Therefore, this apparatus provides for converting a stereo output into a color television-type display where neither the stereo nor display equipment need be modified to produce the display; where display location is a function of frequency; where display point intensity and color are functions of the intensities and comparative amplitude or phase of the corresponding input channel narrow band frequencies; where a variety of patterns can be produced from the input audio; and which can be manufactured at a reasonable cost.
FIG. 1 is a schematic of the filter, mixer and rectifier constituting one audio filter channel;
FIG. 2 is a block diagram of the channel multiplexing circuits;
FIG. 3 is a block diagram of the logic circuits;
FIGS. 4A and 4B together are a schematic of the encoder; and
FIGS. 5A and 5B together are a schematic of the digital logic.
In general the operation of the apparatus separates the audio channels into narrow frequency bands and converts each band amplitude into a dc level for use as a video color signal. FIG. 1 is a schematic of one set of filters to accomplish this function, sixty-four such sets being provided in the described embodiment. The two stereo inputs are applied to all sixty-four filter inputs in parallel. Components C1 through C4, R1 through R6 and operational amplifiers A1 and A2 are selected to pass a particular band of frequencies, and to block all others. The sinusoidal output of these two amplifiers are subtracted at operational amplifier A3 to form a third output. Finally, all three outputs are rectified, using components D1 through D3, R7 through R9 and C5 through C7, to produce a dc level corresponding in voltage to the amplitude of the selected frequency or to the difference of instantaneous amplitude, or phase, at the selected frequency between left and right channels. A -0.6 v bias signal is applied to the rectifying circuit to compensate for the diode voltage drop.
The block diagram of FIG. 2 shows the audio multiplexing in more detail. A single line is supplied from the left and right stereo channels to the left and right filter banks 10 and 11, each comprising a set of sixty-four filters. These two sets of outputs are applied to sixty-four mixers, A3, to generate a third set of sixty-four audio signals. The filter banks 10 and 11 and the mixers A3 also rectify the signals to produce a dc level. Finally, these dc levels are multiplexed in multiplexers 12 through 14 to produce, at any instant, one green, one blue and one red signal which will be used to produce the display.
In the described embodiment, it is assumed that three corresponding outputs from the filters and mixer are selected simultaneously as a set. However, this is not a requirement as any mode of selection of multiplexer outputs can be implemented using this system.
The mode of selecting filter outputs is implemented using the circuits shown and described in FIG. 3, a block diagram of the timing and control circuits.
The basic clock pulses are generated in the master oscillator 20 and sync generator 21, and are applied to a horizontal counter 22 and a vertical counter 23. The master oscillator 20 frequency may be variable. Also, the two counters can be reconfigured through the count down control lines to count up to various totals. Thus, the counter outputs are variable in frequency.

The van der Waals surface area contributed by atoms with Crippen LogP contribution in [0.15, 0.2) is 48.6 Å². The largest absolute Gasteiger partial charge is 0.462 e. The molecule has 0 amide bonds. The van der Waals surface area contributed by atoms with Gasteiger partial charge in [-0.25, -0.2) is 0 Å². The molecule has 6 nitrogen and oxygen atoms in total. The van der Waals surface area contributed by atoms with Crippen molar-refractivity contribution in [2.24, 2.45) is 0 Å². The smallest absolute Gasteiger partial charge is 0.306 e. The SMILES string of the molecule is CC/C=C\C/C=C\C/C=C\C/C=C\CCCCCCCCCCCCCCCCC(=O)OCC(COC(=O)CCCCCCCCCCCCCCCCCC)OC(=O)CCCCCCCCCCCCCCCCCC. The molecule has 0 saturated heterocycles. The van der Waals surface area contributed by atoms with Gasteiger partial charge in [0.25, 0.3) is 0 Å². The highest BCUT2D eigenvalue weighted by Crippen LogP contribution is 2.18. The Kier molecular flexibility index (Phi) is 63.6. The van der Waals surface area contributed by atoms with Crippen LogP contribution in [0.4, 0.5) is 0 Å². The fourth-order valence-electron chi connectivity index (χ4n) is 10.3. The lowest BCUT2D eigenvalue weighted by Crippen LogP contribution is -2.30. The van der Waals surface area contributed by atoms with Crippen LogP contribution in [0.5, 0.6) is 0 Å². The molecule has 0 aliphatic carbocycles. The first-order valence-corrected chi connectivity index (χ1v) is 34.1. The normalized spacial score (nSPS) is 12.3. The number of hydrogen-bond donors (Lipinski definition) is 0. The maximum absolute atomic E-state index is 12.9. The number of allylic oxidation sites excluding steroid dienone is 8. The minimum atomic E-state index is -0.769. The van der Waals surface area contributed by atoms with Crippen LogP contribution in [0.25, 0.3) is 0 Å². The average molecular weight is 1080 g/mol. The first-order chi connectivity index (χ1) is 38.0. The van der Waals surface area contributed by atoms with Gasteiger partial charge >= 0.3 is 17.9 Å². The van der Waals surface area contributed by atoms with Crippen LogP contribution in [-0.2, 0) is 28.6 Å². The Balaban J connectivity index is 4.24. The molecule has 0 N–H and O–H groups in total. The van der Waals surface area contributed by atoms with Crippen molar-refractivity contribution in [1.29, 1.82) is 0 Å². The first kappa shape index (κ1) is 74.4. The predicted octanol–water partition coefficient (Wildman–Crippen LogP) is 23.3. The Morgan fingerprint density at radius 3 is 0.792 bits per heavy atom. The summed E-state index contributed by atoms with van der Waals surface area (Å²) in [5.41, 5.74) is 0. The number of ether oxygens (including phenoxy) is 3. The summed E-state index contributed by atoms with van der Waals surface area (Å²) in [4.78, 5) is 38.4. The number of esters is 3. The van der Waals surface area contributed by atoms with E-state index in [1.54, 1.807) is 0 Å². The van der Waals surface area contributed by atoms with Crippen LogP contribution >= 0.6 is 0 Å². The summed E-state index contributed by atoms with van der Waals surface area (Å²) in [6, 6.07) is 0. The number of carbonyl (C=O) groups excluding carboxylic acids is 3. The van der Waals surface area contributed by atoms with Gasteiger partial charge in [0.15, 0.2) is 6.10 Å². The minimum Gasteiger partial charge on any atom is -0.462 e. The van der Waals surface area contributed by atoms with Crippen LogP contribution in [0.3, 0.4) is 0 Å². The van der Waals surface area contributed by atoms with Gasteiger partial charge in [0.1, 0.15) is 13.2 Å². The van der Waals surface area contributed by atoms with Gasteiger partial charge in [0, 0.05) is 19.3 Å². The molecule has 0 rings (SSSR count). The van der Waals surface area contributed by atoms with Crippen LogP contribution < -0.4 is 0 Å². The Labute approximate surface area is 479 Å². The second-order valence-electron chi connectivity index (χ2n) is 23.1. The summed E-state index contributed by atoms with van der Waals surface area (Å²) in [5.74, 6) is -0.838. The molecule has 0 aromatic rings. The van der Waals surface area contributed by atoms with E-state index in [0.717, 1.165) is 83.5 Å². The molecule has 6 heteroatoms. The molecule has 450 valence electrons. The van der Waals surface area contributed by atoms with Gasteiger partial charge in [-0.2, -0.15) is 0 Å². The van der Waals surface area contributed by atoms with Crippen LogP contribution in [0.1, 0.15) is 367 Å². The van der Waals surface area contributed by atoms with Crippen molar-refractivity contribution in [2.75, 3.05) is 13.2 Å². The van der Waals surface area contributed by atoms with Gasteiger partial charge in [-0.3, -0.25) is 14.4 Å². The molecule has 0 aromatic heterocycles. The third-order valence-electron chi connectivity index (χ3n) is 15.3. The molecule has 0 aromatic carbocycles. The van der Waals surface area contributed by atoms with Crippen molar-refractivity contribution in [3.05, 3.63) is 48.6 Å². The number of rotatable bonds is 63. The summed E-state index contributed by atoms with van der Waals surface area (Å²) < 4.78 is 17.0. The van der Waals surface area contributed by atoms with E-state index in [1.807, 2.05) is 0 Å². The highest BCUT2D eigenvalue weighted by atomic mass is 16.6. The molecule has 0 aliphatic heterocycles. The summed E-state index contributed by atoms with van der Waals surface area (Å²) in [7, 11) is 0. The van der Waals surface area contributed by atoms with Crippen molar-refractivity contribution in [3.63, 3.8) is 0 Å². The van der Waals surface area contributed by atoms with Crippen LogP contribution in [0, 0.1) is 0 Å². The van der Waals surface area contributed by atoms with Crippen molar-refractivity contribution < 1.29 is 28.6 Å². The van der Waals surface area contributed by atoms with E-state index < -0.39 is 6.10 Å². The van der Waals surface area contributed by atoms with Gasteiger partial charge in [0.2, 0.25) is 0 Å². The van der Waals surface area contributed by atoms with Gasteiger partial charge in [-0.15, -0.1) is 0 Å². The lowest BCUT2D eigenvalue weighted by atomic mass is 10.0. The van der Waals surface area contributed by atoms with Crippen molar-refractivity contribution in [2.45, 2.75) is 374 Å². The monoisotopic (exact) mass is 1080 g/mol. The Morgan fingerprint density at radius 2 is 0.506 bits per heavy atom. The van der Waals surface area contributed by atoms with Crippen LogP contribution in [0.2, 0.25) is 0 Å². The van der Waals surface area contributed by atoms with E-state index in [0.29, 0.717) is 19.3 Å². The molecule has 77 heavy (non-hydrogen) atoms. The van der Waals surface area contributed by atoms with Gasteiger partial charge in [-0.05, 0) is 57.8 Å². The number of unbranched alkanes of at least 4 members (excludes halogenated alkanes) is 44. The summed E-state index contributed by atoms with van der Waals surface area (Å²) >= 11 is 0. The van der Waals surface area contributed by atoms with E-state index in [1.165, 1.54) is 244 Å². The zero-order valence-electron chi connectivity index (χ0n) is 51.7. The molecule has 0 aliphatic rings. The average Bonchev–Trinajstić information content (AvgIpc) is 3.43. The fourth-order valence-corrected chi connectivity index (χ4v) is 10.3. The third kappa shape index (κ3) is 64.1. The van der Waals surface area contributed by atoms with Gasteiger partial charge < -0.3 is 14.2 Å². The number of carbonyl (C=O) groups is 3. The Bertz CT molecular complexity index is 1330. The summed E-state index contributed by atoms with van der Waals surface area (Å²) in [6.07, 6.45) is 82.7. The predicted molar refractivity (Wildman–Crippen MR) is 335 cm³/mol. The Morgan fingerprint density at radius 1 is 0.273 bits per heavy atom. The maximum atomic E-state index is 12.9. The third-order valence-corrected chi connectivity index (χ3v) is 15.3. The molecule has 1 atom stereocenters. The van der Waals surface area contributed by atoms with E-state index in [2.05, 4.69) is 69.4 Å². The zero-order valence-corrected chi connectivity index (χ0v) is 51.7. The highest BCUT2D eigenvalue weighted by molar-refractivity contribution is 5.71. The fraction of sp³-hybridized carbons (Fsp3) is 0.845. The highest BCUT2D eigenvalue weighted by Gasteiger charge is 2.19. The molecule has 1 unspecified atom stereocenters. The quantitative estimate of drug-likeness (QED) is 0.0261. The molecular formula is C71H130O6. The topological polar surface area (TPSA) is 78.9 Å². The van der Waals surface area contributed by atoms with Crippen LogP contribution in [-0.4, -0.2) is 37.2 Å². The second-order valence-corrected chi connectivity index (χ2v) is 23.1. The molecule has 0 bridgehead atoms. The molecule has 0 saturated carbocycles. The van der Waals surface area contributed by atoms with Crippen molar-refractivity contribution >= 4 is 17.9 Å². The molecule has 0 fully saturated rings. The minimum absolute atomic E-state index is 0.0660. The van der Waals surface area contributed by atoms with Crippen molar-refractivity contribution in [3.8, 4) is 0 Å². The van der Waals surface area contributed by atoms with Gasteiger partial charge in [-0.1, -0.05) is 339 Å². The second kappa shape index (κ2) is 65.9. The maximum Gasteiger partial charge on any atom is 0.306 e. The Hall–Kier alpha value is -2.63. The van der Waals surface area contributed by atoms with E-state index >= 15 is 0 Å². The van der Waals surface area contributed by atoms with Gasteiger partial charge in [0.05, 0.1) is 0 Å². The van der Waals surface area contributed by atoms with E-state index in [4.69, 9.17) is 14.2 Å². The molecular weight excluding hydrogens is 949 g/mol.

These variable counts drive the horizontal address counter 24 and the vertical address counter 25, each of which are 5 bit counters. The total 10 bits fully address the 1K×8 bit PROM memory 26, the eight bit output of which is applied to a multiplexer 27 which selects one output bit. Because the output of the PROM may be a 1 or a 0, each change of address may or may not result in a multiplexer 27 output.
This multiplexed PROM output is applied to a 64 bit counter which selects one of the 64 audio channels.
The operation of this circuit results in a TV type color display as follows. As the raster proceeds from left to right, and if all PROM bits result in an output pulse, then the display would cycle through the 64 sets of display points as the raster traverses the display. By varying the oscillator frequency, or by changing the horizontal counter total, each display point may be made wider or narrower, resulting in a display of a fraction of the filter outputs, to several full cycles of said filter outputs for each raster. The vertical dimension of each display point is similarly controlled by the vertical counter 23.
Rather than having the vertical and horizontal counters, 24 and 25, return to zero from a full count, the horizontal up/down control circuit 29, and vertical up/down control circuit 30 are provided to force the counter to count back to zero after reaching a full count. The visual effect at the display is that of producing a mirror image about either a vertical or horizontal axis.
The fact that there may be or may not be a PROM output for each change of vertical or horizontal address counter input means that the display can be made to be nonlinear. One result of this is those audio areas of interest can be expanded and those of less interest compacted. Also, the operator has an additional parameter under his control for producing a more pleasing display.